Once the decision to rebuild was made, it then became all about the deals. And basically, the first deal out of the gate was a good one. Jason Heyward was one year away from free agency and no long-term deal was coming. For a rebuilding team, this meant he had to be dealt. But trading a 1-year rental is always tricky and it’s very easy to end up with 60 cents on the dollar. But Atlanta got strong value. Getting 4 years of a talented pitcher like Shelby Miller for 1 year of Heyward can’t be considered anything but a win. Shelby would go on to pitch the best season of his career for the Braves in 2015 and then would help the organization out even more in a deal that’s coming later on this list. But even if he hadn’t, the logic and process of this deal was sound. It couldn’t have been fun or particularly enjoyable trading away a fan favorite like Heyward, but once they decided to do it, they moved quickly and did well. That was a good trade.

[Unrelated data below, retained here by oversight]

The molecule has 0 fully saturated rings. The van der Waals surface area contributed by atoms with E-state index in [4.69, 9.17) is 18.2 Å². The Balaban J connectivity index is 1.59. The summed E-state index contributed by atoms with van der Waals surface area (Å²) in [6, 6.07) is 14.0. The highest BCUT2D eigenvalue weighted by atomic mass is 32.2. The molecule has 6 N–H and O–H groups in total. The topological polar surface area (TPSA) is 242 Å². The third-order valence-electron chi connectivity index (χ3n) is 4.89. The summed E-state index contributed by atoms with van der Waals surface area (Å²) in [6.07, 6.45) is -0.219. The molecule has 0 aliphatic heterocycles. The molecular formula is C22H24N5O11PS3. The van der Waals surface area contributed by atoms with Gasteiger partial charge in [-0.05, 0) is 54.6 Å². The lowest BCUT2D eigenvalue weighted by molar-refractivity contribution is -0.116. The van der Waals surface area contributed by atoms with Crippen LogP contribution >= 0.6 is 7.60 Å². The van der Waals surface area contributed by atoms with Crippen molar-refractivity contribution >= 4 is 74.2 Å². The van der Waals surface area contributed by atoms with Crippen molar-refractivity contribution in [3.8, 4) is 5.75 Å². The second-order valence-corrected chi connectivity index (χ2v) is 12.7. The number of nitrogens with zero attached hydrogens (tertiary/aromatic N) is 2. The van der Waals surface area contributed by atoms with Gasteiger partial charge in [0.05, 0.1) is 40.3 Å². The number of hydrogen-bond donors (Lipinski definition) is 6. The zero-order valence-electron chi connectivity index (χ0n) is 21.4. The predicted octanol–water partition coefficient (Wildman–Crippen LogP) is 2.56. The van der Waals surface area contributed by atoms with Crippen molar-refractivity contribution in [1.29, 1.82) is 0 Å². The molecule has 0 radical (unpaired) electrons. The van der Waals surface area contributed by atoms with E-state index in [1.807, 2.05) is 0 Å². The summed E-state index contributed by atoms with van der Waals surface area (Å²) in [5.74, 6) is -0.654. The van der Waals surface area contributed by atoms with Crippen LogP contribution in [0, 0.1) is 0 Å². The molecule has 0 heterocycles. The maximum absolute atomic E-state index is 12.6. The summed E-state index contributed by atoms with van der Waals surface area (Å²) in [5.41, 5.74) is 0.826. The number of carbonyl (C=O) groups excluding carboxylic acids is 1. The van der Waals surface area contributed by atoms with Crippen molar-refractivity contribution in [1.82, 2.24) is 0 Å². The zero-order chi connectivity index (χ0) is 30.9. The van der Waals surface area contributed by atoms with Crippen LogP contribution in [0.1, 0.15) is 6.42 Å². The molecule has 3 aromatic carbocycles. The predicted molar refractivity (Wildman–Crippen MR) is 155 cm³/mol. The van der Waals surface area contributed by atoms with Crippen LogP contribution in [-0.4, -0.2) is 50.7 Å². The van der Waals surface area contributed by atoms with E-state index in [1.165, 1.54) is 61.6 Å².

After the first year of the rebuild in 2015, it was pretty clear there was an organizational hole at the catcher position. In December of 2015, the White Sox non-tendered Atlanta native Tyler Flowers and Atlanta immediately jumped on the opportunity. They signed him to a 2-year/5.3 million-dollar deal with a club option in 2018 for $4M. Tyler has responded by producing a 115 wRC+ the last 2 years to go along with elite level pitch framing and making that contract look ridiculously team friendly. Similarly, last January, the team was looking for a solid backup to go along with Flowers and signed Kurt Suzuki to a 1-year/1.5 million-dollar deal. All he did was post a 2.7 WAR season in just over 300 ABs with a 129 wRC+ and 19 HRs. Braves were so impressed with Suzuki, they re-signed him for the 2018 season with a 1-year/3.5 million-dollar deal. This means the last 2 years, Atlanta has gotten 6.3 WAR out of there catchers and paid a total of $6.8M. And they have both locked up next year for a total of only $7.5M. Creating this type of surplus value, for a team on a budget and at a scarce position, was tremendous work by the front office and they need to be acknowledged for it.